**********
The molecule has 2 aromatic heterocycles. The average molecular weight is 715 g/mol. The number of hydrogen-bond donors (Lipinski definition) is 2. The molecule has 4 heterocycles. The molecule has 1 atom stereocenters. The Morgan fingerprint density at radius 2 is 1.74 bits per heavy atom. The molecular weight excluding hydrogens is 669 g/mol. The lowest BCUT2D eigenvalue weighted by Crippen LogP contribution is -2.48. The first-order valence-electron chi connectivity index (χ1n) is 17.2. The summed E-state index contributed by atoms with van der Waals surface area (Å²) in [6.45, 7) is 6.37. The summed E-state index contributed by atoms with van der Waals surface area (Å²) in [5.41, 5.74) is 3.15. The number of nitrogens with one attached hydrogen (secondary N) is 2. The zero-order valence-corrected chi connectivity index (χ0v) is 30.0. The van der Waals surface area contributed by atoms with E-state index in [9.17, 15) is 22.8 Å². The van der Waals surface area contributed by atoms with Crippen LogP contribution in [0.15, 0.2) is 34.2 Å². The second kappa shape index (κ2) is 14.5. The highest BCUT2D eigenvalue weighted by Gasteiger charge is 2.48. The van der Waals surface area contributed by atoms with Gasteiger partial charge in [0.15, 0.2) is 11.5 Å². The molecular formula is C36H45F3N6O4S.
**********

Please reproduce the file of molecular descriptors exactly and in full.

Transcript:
The molecule has 2 aromatic heterocycles. The average molecular weight is 715 g/mol. The number of hydrogen-bond donors (Lipinski definition) is 2. The molecule has 4 heterocycles. The molecule has 1 atom stereocenters. The Morgan fingerprint density at radius 2 is 1.74 bits per heavy atom. The molecular weight excluding hydrogens is 669 g/mol. The lowest BCUT2D eigenvalue weighted by Crippen LogP contribution is -2.48. The first-order valence-electron chi connectivity index (χ1n) is 17.2. The summed E-state index contributed by atoms with van der Waals surface area (Å²) in [6.45, 7) is 6.37. The summed E-state index contributed by atoms with van der Waals surface area (Å²) in [5.41, 5.74) is 3.15. The number of nitrogens with one attached hydrogen (secondary N) is 2. The zero-order valence-corrected chi connectivity index (χ0v) is 30.0. The van der Waals surface area contributed by atoms with E-state index in [9.17, 15) is 22.8 Å². The van der Waals surface area contributed by atoms with Crippen LogP contribution in [0.15, 0.2) is 34.2 Å². The second kappa shape index (κ2) is 14.5. The highest BCUT2D eigenvalue weighted by Gasteiger charge is 2.48. The van der Waals surface area contributed by atoms with Gasteiger partial charge in [0.15, 0.2) is 11.5 Å². The molecular formula is C36H45F3N6O4S.